Luke 15

Eateth with them; lives familiarly with them.

He spake this parable, &c., in order to explain and illustrate the nature of the interest which he felt in the publicans and sinners who were disposed to listen to him.

Gathered all together; the property of various kinds which his father had bestowed upon him.

Husks; coarse vegetables used for the food of swine.

The elder son seems to be introduced not to represent any particular persons, but only as an incident naturally connected with the narrative, and furnishing an occasion, by the conversation which ensued, to exhibit more vividly still the feelings of the father.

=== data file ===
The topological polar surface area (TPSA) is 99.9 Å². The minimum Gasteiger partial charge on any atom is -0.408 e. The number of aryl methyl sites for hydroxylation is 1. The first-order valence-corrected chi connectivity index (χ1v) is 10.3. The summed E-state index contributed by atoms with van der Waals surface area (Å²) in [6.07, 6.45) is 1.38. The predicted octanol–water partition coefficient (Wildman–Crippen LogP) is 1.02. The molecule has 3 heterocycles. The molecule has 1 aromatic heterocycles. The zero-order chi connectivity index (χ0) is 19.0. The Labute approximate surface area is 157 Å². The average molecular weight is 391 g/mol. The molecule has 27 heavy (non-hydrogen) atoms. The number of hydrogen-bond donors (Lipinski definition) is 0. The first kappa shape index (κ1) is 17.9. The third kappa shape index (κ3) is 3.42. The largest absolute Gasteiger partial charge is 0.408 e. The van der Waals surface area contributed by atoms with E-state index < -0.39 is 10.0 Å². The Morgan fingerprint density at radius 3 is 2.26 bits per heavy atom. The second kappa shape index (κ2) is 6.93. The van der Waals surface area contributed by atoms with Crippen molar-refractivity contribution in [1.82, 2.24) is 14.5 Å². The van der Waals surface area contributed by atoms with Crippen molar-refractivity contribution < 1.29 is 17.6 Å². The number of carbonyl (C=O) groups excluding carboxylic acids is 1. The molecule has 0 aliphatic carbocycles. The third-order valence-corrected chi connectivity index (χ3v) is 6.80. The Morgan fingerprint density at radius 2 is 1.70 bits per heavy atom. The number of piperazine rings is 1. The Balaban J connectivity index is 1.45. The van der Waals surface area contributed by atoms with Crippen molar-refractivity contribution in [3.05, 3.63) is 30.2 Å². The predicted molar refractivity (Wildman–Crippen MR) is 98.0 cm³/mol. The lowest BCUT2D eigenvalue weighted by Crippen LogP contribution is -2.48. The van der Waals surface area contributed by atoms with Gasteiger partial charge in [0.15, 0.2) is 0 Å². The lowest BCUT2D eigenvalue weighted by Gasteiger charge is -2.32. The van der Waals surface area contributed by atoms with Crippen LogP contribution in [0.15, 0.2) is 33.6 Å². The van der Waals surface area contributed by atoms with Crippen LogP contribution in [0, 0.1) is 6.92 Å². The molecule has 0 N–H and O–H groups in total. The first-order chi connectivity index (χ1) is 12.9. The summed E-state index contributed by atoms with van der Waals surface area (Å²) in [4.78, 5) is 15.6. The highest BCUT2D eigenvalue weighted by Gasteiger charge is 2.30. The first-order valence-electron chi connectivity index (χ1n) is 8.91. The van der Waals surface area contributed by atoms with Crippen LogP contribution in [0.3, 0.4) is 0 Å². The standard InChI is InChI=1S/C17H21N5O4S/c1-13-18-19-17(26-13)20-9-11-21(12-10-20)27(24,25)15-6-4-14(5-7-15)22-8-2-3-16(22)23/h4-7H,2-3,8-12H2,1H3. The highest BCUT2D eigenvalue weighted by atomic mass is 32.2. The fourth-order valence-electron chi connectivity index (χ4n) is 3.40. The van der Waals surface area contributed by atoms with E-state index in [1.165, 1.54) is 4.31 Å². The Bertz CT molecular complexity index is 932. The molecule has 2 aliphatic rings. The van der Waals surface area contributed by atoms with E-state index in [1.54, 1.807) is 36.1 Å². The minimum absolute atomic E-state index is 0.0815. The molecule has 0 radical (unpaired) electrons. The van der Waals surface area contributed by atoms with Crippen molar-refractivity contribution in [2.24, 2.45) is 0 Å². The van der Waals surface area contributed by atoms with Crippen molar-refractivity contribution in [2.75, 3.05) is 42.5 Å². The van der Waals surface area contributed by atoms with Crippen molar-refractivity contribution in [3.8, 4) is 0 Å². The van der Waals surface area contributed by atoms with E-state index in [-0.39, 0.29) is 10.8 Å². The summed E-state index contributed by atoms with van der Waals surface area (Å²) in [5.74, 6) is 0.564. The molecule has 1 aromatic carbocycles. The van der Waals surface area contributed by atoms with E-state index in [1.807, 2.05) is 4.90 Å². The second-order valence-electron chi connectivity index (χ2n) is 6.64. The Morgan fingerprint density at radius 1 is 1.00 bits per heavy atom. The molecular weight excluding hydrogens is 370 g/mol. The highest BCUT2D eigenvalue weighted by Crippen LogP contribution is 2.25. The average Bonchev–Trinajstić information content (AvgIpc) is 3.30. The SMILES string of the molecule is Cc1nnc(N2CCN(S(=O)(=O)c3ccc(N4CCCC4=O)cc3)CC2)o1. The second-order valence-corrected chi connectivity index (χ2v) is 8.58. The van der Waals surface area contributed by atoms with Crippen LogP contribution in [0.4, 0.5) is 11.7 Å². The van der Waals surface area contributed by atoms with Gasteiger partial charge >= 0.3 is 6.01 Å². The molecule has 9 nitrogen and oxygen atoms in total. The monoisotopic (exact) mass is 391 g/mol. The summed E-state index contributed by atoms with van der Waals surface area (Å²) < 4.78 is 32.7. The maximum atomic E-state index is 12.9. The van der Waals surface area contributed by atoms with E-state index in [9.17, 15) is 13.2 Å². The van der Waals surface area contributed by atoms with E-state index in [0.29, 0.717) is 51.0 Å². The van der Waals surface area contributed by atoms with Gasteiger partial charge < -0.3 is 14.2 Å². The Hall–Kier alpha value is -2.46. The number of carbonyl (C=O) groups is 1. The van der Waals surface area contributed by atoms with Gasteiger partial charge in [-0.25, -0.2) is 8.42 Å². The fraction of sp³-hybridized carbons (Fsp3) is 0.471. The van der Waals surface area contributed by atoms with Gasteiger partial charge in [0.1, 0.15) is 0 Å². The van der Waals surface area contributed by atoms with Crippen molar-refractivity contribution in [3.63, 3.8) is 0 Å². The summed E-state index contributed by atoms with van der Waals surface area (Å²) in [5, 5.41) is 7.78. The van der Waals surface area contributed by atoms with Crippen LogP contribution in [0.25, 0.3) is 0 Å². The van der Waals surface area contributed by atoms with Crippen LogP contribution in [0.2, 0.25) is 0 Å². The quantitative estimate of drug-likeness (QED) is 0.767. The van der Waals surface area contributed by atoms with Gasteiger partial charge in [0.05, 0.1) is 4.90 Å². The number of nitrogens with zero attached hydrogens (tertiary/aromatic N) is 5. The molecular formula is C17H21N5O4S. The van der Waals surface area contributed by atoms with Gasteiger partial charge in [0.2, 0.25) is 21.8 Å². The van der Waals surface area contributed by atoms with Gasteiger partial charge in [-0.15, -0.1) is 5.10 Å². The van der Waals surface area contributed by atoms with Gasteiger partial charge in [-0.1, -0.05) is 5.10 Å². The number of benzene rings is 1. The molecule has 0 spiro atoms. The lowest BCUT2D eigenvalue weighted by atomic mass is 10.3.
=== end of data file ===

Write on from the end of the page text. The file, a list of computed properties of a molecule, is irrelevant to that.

The story of the prodigal son stands prominent, if not foremost, among the parables of our Savior. So touching, so simple, so true to nature, and coming home so closely to the experience and the feelings of every parent and child, and also placing, as it does, in so clear a light, those traits in the divine character on which the fate of every sinner depends, it is, perhaps, the greatest of all written compositions. The subject which it is the last and highest attainment in theology to understand,—the mercy of God in the forgiveness of sin,—it places, once for all, in such a position, that the whole world can see, and the very humblest understand it; and yet the sublime and affecting truth is so protected by its very defencelessness, that the most determined unbeliever cannot make it the subject of either question or cavil. In every age, it has touched and awakened the careless, raised the despairing, and established the penitent in hope and happiness; and perhaps the page on which the parable is recorded has exerted more influence upon mankind than any other page that ever was penned.

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